12 Aug Leading Lights 2020 Finalists: Most Innovative Edge Computing Strategy | Light Reading
There are few things hotter in today’s tech world than edge computing, with companies of all shapes and sizes seeking ways to bring powerful Internet functionality as close as possible to users at the very tip of their networks.
That’s not surprising because edge computing offers the potential to completely transform the whole underlying architecture of the Internet from the huge, centralized data centers of yesteryear to a much more distributed storage and computing structure in the future.
Although it will undoubtedly take vast sums of money to carry out this historic transition, there’s clearly no turning back. Indeed, Jupiter Research projects that the total annual spend on mobile edge computing alone will reach more than $11 billion by 2024, up from an estimated $1.3 billion last year.
In the spirit of this quest, Light Reading presents some of the leading companies working to bring web functionality to the lowly network edge. The nine finalists for Most Innovative Edge Computing Strategy this year are:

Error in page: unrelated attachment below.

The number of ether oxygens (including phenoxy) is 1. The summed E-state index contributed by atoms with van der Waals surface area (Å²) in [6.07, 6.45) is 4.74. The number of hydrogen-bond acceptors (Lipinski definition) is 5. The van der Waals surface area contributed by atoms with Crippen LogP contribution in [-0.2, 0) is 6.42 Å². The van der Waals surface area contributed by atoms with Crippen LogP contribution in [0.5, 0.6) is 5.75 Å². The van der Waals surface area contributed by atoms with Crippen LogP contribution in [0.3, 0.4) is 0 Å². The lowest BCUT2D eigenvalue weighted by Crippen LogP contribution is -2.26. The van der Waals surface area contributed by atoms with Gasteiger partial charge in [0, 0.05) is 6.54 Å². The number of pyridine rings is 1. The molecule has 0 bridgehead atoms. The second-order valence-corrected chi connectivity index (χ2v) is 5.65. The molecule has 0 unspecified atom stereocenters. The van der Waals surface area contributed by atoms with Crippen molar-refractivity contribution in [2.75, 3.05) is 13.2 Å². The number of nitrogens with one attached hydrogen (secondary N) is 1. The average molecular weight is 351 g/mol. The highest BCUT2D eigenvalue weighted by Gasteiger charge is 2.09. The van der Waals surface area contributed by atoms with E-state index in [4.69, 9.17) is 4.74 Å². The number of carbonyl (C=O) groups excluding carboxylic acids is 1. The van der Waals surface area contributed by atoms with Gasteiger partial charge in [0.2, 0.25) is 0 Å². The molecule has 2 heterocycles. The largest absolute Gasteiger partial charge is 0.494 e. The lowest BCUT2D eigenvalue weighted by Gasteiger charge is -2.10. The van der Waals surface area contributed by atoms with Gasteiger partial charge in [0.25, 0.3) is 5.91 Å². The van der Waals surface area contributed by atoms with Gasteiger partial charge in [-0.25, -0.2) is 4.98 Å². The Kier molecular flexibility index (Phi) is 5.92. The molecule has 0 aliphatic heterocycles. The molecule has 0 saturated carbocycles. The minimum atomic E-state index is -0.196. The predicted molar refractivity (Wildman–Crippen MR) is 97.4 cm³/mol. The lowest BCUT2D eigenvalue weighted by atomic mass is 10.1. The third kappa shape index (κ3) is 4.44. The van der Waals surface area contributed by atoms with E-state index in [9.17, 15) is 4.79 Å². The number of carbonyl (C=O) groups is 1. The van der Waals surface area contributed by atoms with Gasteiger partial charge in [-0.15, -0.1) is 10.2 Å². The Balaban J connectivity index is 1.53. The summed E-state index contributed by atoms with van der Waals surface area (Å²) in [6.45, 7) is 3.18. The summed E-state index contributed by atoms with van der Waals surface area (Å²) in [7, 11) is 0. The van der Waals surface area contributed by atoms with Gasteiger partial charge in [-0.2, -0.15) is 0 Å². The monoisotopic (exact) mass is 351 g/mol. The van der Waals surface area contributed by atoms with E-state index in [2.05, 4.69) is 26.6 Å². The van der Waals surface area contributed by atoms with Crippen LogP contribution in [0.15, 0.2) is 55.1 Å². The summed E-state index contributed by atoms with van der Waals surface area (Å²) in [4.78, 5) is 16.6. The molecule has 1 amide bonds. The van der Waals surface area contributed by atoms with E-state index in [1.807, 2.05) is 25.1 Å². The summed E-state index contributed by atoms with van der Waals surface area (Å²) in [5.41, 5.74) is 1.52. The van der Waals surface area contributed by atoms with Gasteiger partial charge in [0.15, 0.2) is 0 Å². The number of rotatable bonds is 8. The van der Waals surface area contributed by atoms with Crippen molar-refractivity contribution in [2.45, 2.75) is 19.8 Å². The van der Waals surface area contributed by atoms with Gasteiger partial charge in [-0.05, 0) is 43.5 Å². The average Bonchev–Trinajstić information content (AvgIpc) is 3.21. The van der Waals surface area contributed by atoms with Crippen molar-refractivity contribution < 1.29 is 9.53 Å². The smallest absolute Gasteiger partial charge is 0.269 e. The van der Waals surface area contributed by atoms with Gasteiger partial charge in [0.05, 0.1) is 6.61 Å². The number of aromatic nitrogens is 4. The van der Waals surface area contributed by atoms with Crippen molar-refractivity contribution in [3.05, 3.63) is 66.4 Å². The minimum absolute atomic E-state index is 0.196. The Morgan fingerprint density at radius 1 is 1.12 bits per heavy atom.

- Red Hat
- SK Telecom
- Vapor IO
The Leading Lights winners, along with this year’s Light Reading Hall of Fame inductees, will be announced online on August 21 during a special video presentation on www.lightreading.com, one month before the start of the Big 5G Event.
Here’s a closer look at the nine companies that made the short list for Most Innovative Edge Computing Strategy this year:
Accedian and the MobiledgeX ecosystem
Accedian has teamed up with MobiledgeX, a company that made the Leading Lights finalist list last year, to offer what they claim to be “an assured, attested and scalable high-performance edge cloud environment” for enterprises and their customers in the 5G world. The joint solution combines MobiledgeX’s Edge Cloud software platform with Accedian’s suite of service assurance, monitoring and data analytics tools to help enterprises deliver their applications and services securely and with high performance across the globe, without the need for a federated, aggregated global edge.
On its own, MobiledgeX, a wholly owned subsidiary of Deutsche Telekom based in Silicon Valley, has already deployed its Edge-Cloud R1.0 software in several locations at the edge of DT’s domestic network in Germany. Now, thanks to this partnership, the two companies aim to help other CSPs deliver new 5G edge services and applications safely and securely to commercial customers in the rest of the world.
AlefEdge The Manhattan Project with an Open Autonomous Edge